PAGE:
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Sapper 157

Body Work and Rust Repair on 84 GL Wagon. a little help please

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Ok so im going to do a little rust removal and repainting on my GL wagon. The rust isnt so bad that I will need to take it to a body shop so I would like to do it myself and save a bundle. My plan so far is to remove all rust with rust removers and fine-grit sand paper, then to use Bondo to replace the lost metal, and then repaint. The last part seems to be the greatest challenge so far... I CANT FIND THE RIGHT *BLEEPING* PAINT!!! :banghead:  The only color info I have on my car is a tab under the hood that says "color number 243". So far, not a single online automotive paint store has what im looking for when I enter that number. Its the standard 84 wagon light blue, which i thought was pretty common on the wagons and would therefor be at least somewhat common on the paint market. Can someone please give me some wisdom on this?? Or at least the right info (like what the actual name of the paint is) so I can enter it in the websites and get the right paint.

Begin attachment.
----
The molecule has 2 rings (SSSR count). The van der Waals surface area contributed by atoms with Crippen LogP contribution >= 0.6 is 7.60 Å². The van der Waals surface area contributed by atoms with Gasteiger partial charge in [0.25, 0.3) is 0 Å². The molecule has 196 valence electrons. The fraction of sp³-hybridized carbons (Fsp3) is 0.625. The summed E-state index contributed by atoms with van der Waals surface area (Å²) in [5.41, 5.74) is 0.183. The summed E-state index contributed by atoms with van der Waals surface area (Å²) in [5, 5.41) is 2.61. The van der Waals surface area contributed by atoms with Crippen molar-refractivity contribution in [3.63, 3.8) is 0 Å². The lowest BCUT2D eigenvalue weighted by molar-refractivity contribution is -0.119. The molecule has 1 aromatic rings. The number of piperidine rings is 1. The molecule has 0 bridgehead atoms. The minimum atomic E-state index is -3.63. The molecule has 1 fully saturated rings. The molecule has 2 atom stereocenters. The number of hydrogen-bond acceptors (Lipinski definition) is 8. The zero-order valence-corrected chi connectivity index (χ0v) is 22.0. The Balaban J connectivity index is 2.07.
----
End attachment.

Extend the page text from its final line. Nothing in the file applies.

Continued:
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Hey guys great news... I found the right paint online at paintscratch.com. :headbang:  :banana:  :banana:  :headbang:

Still need some suggestions for a protective coating that I can apply to metal to prevent rust though

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If your air painting it buy rustoleum rusty metal primer and add mineral spirits to be able to spray with the gun. I think they also sell it in the spray can so you can do it that way too.